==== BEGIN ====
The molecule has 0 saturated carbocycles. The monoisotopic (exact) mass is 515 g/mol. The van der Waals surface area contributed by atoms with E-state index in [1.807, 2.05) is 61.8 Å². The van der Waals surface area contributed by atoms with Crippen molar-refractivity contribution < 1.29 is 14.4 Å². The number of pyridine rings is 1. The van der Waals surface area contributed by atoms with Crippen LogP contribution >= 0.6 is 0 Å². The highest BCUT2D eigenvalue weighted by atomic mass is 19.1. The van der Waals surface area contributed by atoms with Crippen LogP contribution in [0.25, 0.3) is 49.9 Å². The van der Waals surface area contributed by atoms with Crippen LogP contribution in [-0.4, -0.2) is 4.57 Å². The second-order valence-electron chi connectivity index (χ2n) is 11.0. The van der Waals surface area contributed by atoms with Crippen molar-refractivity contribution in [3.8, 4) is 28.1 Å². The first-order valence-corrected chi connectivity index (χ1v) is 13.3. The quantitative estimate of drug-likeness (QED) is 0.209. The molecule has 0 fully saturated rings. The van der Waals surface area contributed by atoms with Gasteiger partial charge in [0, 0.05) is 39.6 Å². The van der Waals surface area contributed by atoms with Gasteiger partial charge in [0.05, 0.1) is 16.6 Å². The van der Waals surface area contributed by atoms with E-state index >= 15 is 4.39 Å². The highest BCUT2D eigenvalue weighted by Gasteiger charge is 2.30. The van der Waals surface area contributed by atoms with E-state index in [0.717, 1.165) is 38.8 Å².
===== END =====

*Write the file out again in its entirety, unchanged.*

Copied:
The molecule has 0 saturated carbocycles. The monoisotopic (exact) mass is 515 g/mol. The van der Waals surface area contributed by atoms with E-state index in [1.807, 2.05) is 61.8 Å². The van der Waals surface area contributed by atoms with Crippen molar-refractivity contribution < 1.29 is 14.4 Å². The number of pyridine rings is 1. The van der Waals surface area contributed by atoms with Crippen LogP contribution >= 0.6 is 0 Å². The highest BCUT2D eigenvalue weighted by atomic mass is 19.1. The van der Waals surface area contributed by atoms with Crippen LogP contribution in [0.25, 0.3) is 49.9 Å². The van der Waals surface area contributed by atoms with Crippen LogP contribution in [-0.4, -0.2) is 4.57 Å². The second-order valence-electron chi connectivity index (χ2n) is 11.0. The van der Waals surface area contributed by atoms with Crippen molar-refractivity contribution in [3.8, 4) is 28.1 Å². The first-order valence-corrected chi connectivity index (χ1v) is 13.3. The quantitative estimate of drug-likeness (QED) is 0.209. The molecule has 0 fully saturated rings. The van der Waals surface area contributed by atoms with Gasteiger partial charge in [0, 0.05) is 39.6 Å². The van der Waals surface area contributed by atoms with Gasteiger partial charge in [0.05, 0.1) is 16.6 Å². The van der Waals surface area contributed by atoms with E-state index >= 15 is 4.39 Å². The highest BCUT2D eigenvalue weighted by Gasteiger charge is 2.30. The van der Waals surface area contributed by atoms with E-state index in [0.717, 1.165) is 38.8 Å².